“Same Old, Same Old – Hastened Departure”

This is another blog about recurring headlines that are ageist and continue to build the image of old people as a burden on society.  It is on the subject of assisted suicide which rather ominously I have written about 13 times in the last few years.  (See my earlier posts by clicking on Assisted Suicide in the TAG CLOUD).

The latest such headline was front page in the Daily Mail – 27th April 2015.

“Over 75? sign here if you’re ready for death”.

It was commenting on new NHS guidance to GP’s suggesting they draw up end-of-life plans for over 75’s and then asking them in advance of any life threatening illness if they want a “do not resuscitate” notice above their heads.

It dovetails neatly into a careless NHS that denies treatments to older patients.  It also simplifies the path to take us a step closer to assisted suicide with no recriminations.

A “Doctor Harold Shipman” recipe for later life care.

This brutal message to those over 75 is entirely inconsistent with the compassionate approach to end-of-life care we would all hope to receive.

We should be celebrating longevity, not bemoaning the additional burden it places on society.  GPs need to give advice to older people on living better lives, not dying better deaths.

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2 Responses to “Same Old, Same Old – Hastened Departure”

  1. As we approach that edge of uncertainty in older age, I wonder if instead of the NHS offering us the ‘Jump of this mortal coil service’ the government is swamped with the older generations lots of them, and we return to the ‘Old British rail excuses’ I used to hear in my younger days, or former life when travelling as an apprentice to the NE Coast, or as a seaman, away to join my ship somewhere in wales/scotland or england, or before I retired as a regular commuter on the track to the city of London!
    Can one think of the excuses, and the smiles it would bring or may bring to ones lips, as the government struggles to enviggles one to ponder about ones future?
    Leaves on the line come to mind, the autumn of life, then there is livestock on the track- this shows there is more than I or you in this world of ours, and they need time to think or do, and be helped to a place of safety (Not DOOM- but rescued from a possible doom), and then ‘no staff’ here one can only ponder are they as elderly as you or I, and does st. Peter have a Union, and do we need an annual conferance to declare our intent, as to how we shall go on living? and finally engine failure are we at our destination as a train, in some beautiful Highland Glen, or some exotic seaside in Cornwall, or Yorkshire, North Wales, or the south coast, may be the engine may start up again or we have a replacement engine/locmotive, only to be defeated by overhead power line failure or even a landside and no track? Maybe we are at our destination, good old British Rail! One had to devote time to travel, and allow for these fobles of delay! So it should be in life, and the government and NHS must be more caring, and considerate, and not so black and white with the exit sign so blatently obvious. In railway terms we need the occassional request halt so that the train while in conveys all of us as a crowd has time to deliver us as individuals to a place of our chosing.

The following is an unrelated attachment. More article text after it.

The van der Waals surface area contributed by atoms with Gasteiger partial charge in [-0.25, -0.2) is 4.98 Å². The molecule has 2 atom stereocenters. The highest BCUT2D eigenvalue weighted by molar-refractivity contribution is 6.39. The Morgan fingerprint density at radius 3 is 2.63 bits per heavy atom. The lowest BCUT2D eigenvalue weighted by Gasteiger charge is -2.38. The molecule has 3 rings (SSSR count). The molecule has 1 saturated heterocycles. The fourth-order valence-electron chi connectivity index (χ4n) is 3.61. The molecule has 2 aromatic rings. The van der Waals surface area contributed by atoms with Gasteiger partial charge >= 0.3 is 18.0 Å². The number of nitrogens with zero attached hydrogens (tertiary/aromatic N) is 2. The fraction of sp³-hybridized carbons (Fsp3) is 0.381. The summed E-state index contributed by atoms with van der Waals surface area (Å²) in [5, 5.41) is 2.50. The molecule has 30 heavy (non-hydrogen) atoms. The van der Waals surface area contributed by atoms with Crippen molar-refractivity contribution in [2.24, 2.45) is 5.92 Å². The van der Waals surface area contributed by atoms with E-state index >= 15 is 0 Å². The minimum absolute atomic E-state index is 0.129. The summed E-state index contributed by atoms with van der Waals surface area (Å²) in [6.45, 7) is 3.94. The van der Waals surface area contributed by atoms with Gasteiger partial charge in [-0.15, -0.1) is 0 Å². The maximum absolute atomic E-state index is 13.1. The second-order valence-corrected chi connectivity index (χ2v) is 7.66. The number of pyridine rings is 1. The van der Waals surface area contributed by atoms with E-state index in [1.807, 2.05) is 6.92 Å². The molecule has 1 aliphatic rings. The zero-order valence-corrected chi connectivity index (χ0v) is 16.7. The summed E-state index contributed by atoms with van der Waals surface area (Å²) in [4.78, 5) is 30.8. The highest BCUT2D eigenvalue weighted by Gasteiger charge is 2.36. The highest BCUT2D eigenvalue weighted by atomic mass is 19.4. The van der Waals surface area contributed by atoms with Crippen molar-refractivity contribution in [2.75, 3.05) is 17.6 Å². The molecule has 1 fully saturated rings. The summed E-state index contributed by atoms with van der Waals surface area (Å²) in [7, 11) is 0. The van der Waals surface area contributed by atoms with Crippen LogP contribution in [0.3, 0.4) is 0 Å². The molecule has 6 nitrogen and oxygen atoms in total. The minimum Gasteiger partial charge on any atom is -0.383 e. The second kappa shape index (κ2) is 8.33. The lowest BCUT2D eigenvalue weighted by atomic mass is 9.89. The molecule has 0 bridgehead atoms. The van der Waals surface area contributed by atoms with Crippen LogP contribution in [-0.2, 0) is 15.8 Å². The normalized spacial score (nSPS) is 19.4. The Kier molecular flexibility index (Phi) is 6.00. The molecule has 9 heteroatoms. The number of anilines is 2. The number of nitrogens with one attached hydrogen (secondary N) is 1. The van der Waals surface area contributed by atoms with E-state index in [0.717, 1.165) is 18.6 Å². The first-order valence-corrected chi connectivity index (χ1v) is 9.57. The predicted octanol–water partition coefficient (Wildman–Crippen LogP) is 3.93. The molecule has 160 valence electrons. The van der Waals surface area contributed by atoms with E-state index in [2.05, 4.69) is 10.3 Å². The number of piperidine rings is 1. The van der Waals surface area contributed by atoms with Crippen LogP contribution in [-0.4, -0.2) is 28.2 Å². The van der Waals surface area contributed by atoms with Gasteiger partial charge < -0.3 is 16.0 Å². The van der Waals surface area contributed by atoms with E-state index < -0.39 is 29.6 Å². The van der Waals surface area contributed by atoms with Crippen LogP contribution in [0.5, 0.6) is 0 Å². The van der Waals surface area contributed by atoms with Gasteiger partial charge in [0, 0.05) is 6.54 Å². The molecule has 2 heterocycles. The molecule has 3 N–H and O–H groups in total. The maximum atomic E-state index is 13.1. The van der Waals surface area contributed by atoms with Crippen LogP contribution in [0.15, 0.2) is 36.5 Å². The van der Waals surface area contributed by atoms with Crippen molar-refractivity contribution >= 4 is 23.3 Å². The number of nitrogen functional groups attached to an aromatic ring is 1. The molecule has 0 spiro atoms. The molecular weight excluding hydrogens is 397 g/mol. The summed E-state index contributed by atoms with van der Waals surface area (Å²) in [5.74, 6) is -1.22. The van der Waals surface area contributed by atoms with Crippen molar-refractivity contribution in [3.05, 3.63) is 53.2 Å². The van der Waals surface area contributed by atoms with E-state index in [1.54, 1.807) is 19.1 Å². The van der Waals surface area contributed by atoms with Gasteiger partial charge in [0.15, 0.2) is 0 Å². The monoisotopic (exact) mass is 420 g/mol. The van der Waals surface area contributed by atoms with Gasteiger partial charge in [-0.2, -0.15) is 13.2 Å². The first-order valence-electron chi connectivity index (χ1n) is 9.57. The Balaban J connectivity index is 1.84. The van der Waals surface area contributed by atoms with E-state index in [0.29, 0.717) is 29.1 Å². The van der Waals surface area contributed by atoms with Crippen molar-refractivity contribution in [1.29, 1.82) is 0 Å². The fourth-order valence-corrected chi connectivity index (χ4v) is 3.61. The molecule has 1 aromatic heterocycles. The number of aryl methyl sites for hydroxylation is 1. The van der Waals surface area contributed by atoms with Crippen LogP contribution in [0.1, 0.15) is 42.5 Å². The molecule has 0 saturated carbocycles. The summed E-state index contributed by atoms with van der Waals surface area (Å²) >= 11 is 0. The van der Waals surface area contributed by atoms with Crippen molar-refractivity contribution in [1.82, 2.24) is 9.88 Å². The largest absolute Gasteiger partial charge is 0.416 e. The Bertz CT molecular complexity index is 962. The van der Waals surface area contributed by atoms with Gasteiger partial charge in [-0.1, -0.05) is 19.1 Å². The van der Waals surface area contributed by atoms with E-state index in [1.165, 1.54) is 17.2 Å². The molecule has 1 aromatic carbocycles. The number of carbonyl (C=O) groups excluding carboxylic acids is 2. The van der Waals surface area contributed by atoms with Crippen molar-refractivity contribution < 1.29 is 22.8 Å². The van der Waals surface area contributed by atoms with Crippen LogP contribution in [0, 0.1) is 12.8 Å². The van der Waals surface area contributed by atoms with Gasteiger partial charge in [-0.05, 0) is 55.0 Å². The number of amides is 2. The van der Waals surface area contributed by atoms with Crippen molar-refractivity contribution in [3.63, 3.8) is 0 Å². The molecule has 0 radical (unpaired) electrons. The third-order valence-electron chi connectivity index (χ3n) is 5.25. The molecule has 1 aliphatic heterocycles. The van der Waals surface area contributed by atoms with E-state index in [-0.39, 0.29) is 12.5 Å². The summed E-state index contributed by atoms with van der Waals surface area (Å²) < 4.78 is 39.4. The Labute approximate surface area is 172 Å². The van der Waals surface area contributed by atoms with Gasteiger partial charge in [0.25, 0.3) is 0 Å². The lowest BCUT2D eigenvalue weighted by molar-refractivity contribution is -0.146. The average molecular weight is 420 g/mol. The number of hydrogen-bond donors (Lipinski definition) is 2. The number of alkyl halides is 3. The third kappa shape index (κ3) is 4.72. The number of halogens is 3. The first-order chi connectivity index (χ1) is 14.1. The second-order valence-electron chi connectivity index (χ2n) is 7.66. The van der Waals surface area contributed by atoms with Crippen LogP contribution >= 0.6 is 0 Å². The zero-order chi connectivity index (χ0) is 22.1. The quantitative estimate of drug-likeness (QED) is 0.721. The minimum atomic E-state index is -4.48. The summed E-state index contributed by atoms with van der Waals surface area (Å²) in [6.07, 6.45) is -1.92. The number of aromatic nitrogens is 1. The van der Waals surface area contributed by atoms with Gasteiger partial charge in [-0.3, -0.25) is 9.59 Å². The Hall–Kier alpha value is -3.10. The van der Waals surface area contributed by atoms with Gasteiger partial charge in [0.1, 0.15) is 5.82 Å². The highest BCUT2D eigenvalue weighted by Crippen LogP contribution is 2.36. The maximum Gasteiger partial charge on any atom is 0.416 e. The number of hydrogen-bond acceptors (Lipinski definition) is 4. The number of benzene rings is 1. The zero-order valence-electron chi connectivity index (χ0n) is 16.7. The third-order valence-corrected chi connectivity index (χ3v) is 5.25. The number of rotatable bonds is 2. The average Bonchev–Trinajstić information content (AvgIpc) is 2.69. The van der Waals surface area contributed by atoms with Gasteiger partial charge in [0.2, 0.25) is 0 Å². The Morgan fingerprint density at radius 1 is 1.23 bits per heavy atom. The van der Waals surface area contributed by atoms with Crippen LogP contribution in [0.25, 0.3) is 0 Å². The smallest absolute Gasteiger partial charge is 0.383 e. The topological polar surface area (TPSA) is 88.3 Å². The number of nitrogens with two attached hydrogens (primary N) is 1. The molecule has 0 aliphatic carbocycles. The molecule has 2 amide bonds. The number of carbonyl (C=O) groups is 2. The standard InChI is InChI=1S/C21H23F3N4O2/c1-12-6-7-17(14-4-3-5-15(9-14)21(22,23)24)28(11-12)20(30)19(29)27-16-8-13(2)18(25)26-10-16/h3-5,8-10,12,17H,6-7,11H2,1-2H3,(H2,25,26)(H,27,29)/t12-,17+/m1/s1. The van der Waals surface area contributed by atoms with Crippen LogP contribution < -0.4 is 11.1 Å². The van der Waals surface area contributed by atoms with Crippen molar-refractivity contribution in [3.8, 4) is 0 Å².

2. gib says:

    Sometimes doesnt it need to be said?

    My mother was recently taken into hospital as an emergency due to physical collapse, which was symtomatic of a continuing condition. When in resus and in a vulnerable physical and mental state she was asked if she wanted to be resuscitated if the worse happened. She then thought the worse was going to happen as why would the doctor say it if she wasn’t about to die?

    She had a water infection the sypmtoms of which can be dramatic but for which recovery is also dramatic once antibiotics are administered and thankfully she did recover but the low mood which followed had in part, I feel, something to do with that scare.

    I’m not blaming the Doctor who asked her, he had to know and I had been meaning to have that discussion with my parents at some point anyway in order to make a living will – I am perhaps pointing out that if it were done in a time of calmness and explained properly – ie if it were par for the course for everyone and explained as such, then it wouldn’t need to be done at times of emergency and further scare people (family members too) who might not know that they were being asked as a matter of course.

    I suppose there are various arguements for the pro’s and cons of this, one of them being that if there is the possibility that someone is literally about to die then to be sugarcoating it at that point wont make any difference anyway – but I just felt that it was unecessary stress for my mum when it happened to her and has had vague repercussions.

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